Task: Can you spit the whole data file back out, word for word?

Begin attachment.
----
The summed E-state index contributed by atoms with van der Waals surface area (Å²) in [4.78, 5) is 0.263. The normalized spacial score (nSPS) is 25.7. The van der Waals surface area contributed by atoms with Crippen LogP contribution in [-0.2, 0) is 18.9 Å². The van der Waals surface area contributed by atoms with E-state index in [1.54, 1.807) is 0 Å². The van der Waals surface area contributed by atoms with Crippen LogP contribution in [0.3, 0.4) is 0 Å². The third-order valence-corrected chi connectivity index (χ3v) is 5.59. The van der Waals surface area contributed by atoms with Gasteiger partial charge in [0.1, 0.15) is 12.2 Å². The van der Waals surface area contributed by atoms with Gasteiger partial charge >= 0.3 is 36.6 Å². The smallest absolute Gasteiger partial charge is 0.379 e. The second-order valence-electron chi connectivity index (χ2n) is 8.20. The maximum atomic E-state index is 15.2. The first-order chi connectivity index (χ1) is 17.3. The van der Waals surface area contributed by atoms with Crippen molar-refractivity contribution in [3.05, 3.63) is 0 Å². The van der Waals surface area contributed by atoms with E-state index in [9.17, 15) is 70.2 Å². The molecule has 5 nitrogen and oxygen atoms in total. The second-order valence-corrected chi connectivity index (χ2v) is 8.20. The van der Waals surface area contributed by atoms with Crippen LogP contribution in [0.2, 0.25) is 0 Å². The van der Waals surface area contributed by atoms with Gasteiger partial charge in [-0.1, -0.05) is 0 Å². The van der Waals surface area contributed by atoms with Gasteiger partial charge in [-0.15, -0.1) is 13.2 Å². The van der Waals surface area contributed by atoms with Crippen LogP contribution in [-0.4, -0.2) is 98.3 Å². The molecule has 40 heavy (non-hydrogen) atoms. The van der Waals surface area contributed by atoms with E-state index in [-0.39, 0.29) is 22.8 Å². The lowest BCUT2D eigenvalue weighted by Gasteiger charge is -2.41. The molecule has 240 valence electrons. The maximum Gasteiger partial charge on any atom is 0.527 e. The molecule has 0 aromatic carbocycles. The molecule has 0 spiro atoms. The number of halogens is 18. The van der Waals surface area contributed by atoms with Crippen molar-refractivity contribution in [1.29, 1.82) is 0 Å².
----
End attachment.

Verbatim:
The summed E-state index contributed by atoms with van der Waals surface area (Å²) in [4.78, 5) is 0.263. The normalized spacial score (nSPS) is 25.7. The van der Waals surface area contributed by atoms with Crippen LogP contribution in [-0.2, 0) is 18.9 Å². The van der Waals surface area contributed by atoms with E-state index in [1.54, 1.807) is 0 Å². The van der Waals surface area contributed by atoms with Crippen LogP contribution in [0.3, 0.4) is 0 Å². The third-order valence-corrected chi connectivity index (χ3v) is 5.59. The van der Waals surface area contributed by atoms with Gasteiger partial charge in [0.1, 0.15) is 12.2 Å². The van der Waals surface area contributed by atoms with Gasteiger partial charge >= 0.3 is 36.6 Å². The smallest absolute Gasteiger partial charge is 0.379 e. The second-order valence-electron chi connectivity index (χ2n) is 8.20. The maximum atomic E-state index is 15.2. The first-order chi connectivity index (χ1) is 17.3. The van der Waals surface area contributed by atoms with Crippen molar-refractivity contribution in [3.05, 3.63) is 0 Å². The van der Waals surface area contributed by atoms with E-state index in [9.17, 15) is 70.2 Å². The molecule has 5 nitrogen and oxygen atoms in total. The second-order valence-corrected chi connectivity index (χ2v) is 8.20. The van der Waals surface area contributed by atoms with Crippen LogP contribution in [0.2, 0.25) is 0 Å². The van der Waals surface area contributed by atoms with Gasteiger partial charge in [-0.1, -0.05) is 0 Å². The van der Waals surface area contributed by atoms with Gasteiger partial charge in [-0.15, -0.1) is 13.2 Å². The van der Waals surface area contributed by atoms with Crippen LogP contribution in [-0.4, -0.2) is 98.3 Å². The molecule has 40 heavy (non-hydrogen) atoms. The van der Waals surface area contributed by atoms with E-state index in [-0.39, 0.29) is 22.8 Å². The lowest BCUT2D eigenvalue weighted by Gasteiger charge is -2.41. The molecule has 240 valence electrons. The maximum Gasteiger partial charge on any atom is 0.527 e. The molecule has 0 aromatic carbocycles. The molecule has 0 spiro atoms. The number of halogens is 18. The van der Waals surface area contributed by atoms with Crippen molar-refractivity contribution in [1.29, 1.82) is 0 Å².